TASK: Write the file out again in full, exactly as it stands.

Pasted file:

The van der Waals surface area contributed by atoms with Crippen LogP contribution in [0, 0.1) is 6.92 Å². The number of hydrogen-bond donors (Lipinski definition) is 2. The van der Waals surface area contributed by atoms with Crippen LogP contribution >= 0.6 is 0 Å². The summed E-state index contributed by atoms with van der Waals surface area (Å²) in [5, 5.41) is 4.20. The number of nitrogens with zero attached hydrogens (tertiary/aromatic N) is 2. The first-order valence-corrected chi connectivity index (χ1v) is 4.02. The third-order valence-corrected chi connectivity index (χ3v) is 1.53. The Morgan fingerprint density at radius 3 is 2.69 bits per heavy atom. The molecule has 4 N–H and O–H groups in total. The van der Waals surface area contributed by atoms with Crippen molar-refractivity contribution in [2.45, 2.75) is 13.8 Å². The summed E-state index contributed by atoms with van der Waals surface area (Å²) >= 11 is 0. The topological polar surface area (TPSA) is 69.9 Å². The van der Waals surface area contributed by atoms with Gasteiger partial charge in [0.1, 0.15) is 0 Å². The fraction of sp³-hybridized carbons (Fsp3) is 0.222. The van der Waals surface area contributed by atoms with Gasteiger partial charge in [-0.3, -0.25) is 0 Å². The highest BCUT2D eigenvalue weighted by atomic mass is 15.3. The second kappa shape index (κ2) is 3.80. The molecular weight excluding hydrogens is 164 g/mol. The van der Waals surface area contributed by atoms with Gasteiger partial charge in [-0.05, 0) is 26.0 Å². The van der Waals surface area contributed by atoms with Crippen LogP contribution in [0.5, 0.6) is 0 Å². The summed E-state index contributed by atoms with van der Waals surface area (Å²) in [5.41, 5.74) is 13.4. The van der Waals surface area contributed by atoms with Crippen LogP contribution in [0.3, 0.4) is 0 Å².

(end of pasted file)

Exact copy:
The van der Waals surface area contributed by atoms with Crippen LogP contribution in [0, 0.1) is 6.92 Å². The number of hydrogen-bond donors (Lipinski definition) is 2. The van der Waals surface area contributed by atoms with Crippen LogP contribution >= 0.6 is 0 Å². The summed E-state index contributed by atoms with van der Waals surface area (Å²) in [5, 5.41) is 4.20. The number of nitrogens with zero attached hydrogens (tertiary/aromatic N) is 2. The first-order valence-corrected chi connectivity index (χ1v) is 4.02. The third-order valence-corrected chi connectivity index (χ3v) is 1.53. The Morgan fingerprint density at radius 3 is 2.69 bits per heavy atom. The molecule has 4 N–H and O–H groups in total. The van der Waals surface area contributed by atoms with Crippen molar-refractivity contribution in [2.45, 2.75) is 13.8 Å². The summed E-state index contributed by atoms with van der Waals surface area (Å²) >= 11 is 0. The topological polar surface area (TPSA) is 69.9 Å². The van der Waals surface area contributed by atoms with Gasteiger partial charge in [0.1, 0.15) is 0 Å². The fraction of sp³-hybridized carbons (Fsp3) is 0.222. The van der Waals surface area contributed by atoms with Gasteiger partial charge in [-0.3, -0.25) is 0 Å². The highest BCUT2D eigenvalue weighted by atomic mass is 15.3. The second kappa shape index (κ2) is 3.80. The molecular weight excluding hydrogens is 164 g/mol. The van der Waals surface area contributed by atoms with Gasteiger partial charge in [-0.05, 0) is 26.0 Å². The van der Waals surface area contributed by atoms with Crippen LogP contribution in [0.5, 0.6) is 0 Å². The summed E-state index contributed by atoms with van der Waals surface area (Å²) in [5.41, 5.74) is 13.4. The van der Waals surface area contributed by atoms with Crippen LogP contribution in [0.3, 0.4) is 0 Å².